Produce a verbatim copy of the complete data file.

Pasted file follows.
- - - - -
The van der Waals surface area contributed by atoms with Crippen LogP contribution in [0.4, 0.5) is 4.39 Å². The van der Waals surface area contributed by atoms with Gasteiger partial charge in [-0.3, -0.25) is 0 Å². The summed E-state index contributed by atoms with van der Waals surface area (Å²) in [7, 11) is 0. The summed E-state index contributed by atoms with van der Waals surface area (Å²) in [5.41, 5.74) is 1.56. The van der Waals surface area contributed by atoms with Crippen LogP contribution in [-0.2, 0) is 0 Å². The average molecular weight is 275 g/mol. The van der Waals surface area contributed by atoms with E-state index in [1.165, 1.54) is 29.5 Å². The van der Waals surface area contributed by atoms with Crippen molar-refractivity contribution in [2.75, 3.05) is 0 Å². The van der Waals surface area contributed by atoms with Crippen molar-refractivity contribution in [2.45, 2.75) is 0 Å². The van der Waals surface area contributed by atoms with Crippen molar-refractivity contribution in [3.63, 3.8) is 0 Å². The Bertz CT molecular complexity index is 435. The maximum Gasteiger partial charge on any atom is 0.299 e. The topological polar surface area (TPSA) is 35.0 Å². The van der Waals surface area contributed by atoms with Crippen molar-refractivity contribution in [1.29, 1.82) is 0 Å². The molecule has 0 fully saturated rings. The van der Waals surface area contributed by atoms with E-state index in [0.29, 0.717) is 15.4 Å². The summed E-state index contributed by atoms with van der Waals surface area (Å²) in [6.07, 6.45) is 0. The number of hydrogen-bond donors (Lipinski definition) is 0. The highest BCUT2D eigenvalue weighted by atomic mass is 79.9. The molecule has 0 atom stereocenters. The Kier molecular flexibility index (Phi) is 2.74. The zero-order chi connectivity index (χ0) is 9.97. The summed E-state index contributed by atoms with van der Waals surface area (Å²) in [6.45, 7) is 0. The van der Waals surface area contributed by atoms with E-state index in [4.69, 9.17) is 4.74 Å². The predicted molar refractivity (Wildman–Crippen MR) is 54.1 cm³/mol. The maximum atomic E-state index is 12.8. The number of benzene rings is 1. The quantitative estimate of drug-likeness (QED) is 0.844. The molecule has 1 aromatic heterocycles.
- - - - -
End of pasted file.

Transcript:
The van der Waals surface area contributed by atoms with Crippen LogP contribution in [0.4, 0.5) is 4.39 Å². The van der Waals surface area contributed by atoms with Gasteiger partial charge in [-0.3, -0.25) is 0 Å². The summed E-state index contributed by atoms with van der Waals surface area (Å²) in [7, 11) is 0. The summed E-state index contributed by atoms with van der Waals surface area (Å²) in [5.41, 5.74) is 1.56. The van der Waals surface area contributed by atoms with Crippen LogP contribution in [-0.2, 0) is 0 Å². The average molecular weight is 275 g/mol. The van der Waals surface area contributed by atoms with E-state index in [1.165, 1.54) is 29.5 Å². The van der Waals surface area contributed by atoms with Crippen molar-refractivity contribution in [2.75, 3.05) is 0 Å². The van der Waals surface area contributed by atoms with Crippen molar-refractivity contribution in [2.45, 2.75) is 0 Å². The van der Waals surface area contributed by atoms with Crippen molar-refractivity contribution in [3.63, 3.8) is 0 Å². The Bertz CT molecular complexity index is 435. The maximum Gasteiger partial charge on any atom is 0.299 e. The topological polar surface area (TPSA) is 35.0 Å². The van der Waals surface area contributed by atoms with Crippen molar-refractivity contribution in [1.29, 1.82) is 0 Å². The molecule has 0 fully saturated rings. The van der Waals surface area contributed by atoms with E-state index in [0.29, 0.717) is 15.4 Å². The summed E-state index contributed by atoms with van der Waals surface area (Å²) in [6.07, 6.45) is 0. The number of hydrogen-bond donors (Lipinski definition) is 0. The highest BCUT2D eigenvalue weighted by atomic mass is 79.9. The molecule has 0 atom stereocenters. The Kier molecular flexibility index (Phi) is 2.74. The zero-order chi connectivity index (χ0) is 9.97. The summed E-state index contributed by atoms with van der Waals surface area (Å²) in [6.45, 7) is 0. The van der Waals surface area contributed by atoms with E-state index in [4.69, 9.17) is 4.74 Å². The predicted molar refractivity (Wildman–Crippen MR) is 54.1 cm³/mol. The maximum atomic E-state index is 12.8. The number of benzene rings is 1. The quantitative estimate of drug-likeness (QED) is 0.844. The molecule has 1 aromatic heterocycles.